What do you see that you might be bringing to McGill and School of Religious Studies and the McGill academic community more broadly?
I like this question because it allows me recall with gratitude of my rich experiences of having lived, studied, researched, taught, and ministered in three continents: Africa (Nigeria, Cameroon, South Africa), Europe (Belgium, United Kingdom, Germany), and North America (United States of America and Canada). With the experiences I have garnered from living and working in these places I have gained the needed appreciation of the diversity and richness of religious (Christian) traditions and its new and varied currents. They have offered me also the experience of cultural immersion in how to navigate multiple identities and on how to fruitfully engage with cultural pluralism in the world at large. So, I see myself as bringing the fruits of all these opportunities and encounters to the School of Religious Studies and the McGill academic community as a whole.
I also bring the richness of my Igbo African religious heritage. Like many other African religious-cultural traditions, this is currently shaping the texture of Christianity in Africa and in the African Diaspora in North America, Europe, and in the Caribbean. There is a 'diaspora impact' of the Igbo people. By the same token, I bring an experience from Africa that is unique in the way African Christians understand and express their faith even amidst situations of suffering and deprivation. This is a unique vantage position that keeps the discourse of Christian faith alive and continues to break open its untapped possibilities in today’s world.
I also belong to three theological networks (Newman Institute of Catholic Studies, International Association of Mission Studies, and Pan-African Catholic Theological and Pastoral Network) through which I have ongoing conversations with scholars and practitioners from various continents on all the major themes and issues in World Christianity. This is the kind of network which I hope to continue to build and to enlarge through the Catholic Studies Program at the School of Religious Studies.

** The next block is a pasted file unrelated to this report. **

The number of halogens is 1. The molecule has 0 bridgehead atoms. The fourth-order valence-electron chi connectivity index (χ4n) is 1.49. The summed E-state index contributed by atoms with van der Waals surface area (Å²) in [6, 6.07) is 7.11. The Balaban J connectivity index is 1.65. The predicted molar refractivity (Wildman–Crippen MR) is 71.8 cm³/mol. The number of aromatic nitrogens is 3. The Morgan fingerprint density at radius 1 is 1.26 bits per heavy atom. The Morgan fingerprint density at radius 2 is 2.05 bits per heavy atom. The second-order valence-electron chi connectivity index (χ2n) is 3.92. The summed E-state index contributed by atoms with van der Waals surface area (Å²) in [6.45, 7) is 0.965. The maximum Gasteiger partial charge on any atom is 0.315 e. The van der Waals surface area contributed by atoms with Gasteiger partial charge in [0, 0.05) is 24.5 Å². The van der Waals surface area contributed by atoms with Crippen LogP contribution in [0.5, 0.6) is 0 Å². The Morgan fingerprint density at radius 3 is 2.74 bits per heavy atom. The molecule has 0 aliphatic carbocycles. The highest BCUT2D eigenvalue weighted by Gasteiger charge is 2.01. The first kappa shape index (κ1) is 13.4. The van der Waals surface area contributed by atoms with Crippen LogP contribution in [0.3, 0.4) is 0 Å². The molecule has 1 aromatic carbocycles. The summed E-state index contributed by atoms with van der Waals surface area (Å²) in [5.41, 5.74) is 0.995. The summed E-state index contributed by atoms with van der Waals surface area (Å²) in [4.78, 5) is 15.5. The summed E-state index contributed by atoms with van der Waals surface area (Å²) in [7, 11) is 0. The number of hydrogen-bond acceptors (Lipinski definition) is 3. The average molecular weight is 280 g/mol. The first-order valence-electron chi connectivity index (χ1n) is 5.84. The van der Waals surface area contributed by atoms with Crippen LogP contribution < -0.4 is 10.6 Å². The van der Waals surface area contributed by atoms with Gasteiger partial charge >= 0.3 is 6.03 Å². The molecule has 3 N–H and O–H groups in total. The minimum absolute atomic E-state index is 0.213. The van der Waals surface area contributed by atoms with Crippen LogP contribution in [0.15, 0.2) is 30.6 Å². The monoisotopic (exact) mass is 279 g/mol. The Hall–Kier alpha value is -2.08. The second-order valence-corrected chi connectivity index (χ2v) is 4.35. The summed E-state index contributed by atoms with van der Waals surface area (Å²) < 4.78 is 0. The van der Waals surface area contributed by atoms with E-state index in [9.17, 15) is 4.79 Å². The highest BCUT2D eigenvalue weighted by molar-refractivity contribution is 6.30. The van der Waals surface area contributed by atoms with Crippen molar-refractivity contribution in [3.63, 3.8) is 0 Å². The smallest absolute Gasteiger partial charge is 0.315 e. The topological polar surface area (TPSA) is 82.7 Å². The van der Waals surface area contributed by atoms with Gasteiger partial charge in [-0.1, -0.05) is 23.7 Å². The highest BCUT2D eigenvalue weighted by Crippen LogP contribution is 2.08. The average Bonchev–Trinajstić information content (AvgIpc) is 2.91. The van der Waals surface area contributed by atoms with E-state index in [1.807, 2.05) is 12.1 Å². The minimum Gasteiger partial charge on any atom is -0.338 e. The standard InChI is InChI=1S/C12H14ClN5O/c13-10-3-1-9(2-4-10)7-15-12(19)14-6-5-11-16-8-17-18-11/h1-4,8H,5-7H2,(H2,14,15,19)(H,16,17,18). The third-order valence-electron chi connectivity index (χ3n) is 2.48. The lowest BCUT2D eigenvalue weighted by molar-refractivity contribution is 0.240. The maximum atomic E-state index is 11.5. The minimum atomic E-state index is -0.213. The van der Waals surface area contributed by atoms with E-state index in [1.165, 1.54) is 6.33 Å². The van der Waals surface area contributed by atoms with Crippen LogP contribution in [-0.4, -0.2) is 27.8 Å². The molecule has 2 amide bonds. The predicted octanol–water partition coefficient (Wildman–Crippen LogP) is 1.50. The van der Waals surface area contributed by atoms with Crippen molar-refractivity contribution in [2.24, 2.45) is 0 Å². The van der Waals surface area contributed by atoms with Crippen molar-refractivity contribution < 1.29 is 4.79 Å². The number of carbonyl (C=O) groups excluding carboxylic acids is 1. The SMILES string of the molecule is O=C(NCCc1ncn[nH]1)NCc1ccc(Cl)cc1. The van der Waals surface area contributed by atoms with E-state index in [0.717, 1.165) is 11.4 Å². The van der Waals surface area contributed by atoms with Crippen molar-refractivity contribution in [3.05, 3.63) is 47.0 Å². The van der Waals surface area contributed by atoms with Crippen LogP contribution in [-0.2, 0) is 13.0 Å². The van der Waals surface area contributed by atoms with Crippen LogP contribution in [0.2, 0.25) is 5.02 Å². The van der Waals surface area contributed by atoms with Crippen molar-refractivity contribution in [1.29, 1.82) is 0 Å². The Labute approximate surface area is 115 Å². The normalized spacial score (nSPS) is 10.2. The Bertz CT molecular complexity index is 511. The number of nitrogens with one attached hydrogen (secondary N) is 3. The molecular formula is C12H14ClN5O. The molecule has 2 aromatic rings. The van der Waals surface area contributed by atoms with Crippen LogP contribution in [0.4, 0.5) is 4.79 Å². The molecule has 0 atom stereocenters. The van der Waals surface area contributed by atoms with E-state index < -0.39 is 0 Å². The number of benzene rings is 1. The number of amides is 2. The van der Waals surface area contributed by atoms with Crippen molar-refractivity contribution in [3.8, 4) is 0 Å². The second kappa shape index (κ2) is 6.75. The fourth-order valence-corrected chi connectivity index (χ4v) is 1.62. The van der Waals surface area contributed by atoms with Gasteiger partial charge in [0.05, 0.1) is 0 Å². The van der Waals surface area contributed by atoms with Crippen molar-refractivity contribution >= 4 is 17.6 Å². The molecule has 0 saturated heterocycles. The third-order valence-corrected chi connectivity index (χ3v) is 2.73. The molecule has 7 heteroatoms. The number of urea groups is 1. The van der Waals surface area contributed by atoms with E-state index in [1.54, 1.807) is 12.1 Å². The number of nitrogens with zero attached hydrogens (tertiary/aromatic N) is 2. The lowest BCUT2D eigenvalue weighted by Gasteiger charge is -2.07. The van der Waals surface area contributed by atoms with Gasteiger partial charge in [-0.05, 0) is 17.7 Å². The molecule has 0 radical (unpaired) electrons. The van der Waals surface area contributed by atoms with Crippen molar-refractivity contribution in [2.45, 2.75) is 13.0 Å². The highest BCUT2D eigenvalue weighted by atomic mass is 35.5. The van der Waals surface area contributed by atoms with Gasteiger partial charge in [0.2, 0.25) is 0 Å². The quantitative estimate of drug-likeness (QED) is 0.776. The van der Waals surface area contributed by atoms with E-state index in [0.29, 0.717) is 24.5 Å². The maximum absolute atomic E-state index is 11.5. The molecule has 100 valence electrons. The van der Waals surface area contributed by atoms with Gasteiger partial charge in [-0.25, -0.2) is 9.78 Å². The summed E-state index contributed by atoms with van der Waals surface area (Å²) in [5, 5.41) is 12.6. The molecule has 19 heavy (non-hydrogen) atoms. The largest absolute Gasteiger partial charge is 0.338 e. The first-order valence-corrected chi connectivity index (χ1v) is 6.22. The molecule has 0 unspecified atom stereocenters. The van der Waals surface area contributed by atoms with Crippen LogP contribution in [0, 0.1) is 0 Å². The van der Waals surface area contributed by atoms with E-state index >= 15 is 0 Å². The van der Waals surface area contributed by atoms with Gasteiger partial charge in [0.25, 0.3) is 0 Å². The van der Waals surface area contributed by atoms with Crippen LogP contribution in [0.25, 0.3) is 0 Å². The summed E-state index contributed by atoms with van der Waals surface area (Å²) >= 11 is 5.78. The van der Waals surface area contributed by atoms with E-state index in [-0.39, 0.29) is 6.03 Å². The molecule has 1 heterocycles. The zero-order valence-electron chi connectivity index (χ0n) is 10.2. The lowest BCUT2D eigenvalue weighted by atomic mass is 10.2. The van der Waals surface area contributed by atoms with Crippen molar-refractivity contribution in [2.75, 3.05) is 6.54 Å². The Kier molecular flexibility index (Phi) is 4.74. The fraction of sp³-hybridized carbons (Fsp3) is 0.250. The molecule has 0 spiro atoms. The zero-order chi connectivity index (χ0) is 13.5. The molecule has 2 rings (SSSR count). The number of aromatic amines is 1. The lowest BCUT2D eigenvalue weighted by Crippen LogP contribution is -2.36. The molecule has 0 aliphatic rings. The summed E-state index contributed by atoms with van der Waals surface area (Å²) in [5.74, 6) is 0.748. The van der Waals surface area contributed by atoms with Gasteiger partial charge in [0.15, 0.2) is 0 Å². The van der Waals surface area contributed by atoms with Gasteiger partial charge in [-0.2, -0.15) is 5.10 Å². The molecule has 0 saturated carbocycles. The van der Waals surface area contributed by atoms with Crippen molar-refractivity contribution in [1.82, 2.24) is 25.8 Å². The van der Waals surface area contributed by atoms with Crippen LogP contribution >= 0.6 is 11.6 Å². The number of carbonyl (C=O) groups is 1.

Finally, and importantly, I bring to McGill and the School of Religious Studies the joys and graces of my years of fruitful ministerial engagement and encounters in the slightly over 20 countries that I have been blessed to live or visit on short or long terms. These engagements and encounters have offered me the tremendous privilege of sharing in the most intimate experiences of people, especially those who are marginalized and not recognized in our world. I am already bringing the fruits of those experiences to my academic work as a lecturer at McGill, wherein I integrate some of the experiences of life and humanity in my teaching. Many of my students, for instance, in the course on African Christianity, have commented on the impact my style of teaching has brought to their education at McGill, to the way they sense, see, and relate to the world, and to their personal, integral development. I feel humbled by their generous comments. Teaching is something I love doing. I see teaching students as an art of discovering and sharing wisdom, an opportunity for the simultaneous cultivation of minds and hearts. Thus, it is a site not simply for the transfer of knowledge but an arena for fostering impactful human, inter-personal and inter-cultural encounters. And I hope to keep up the good work.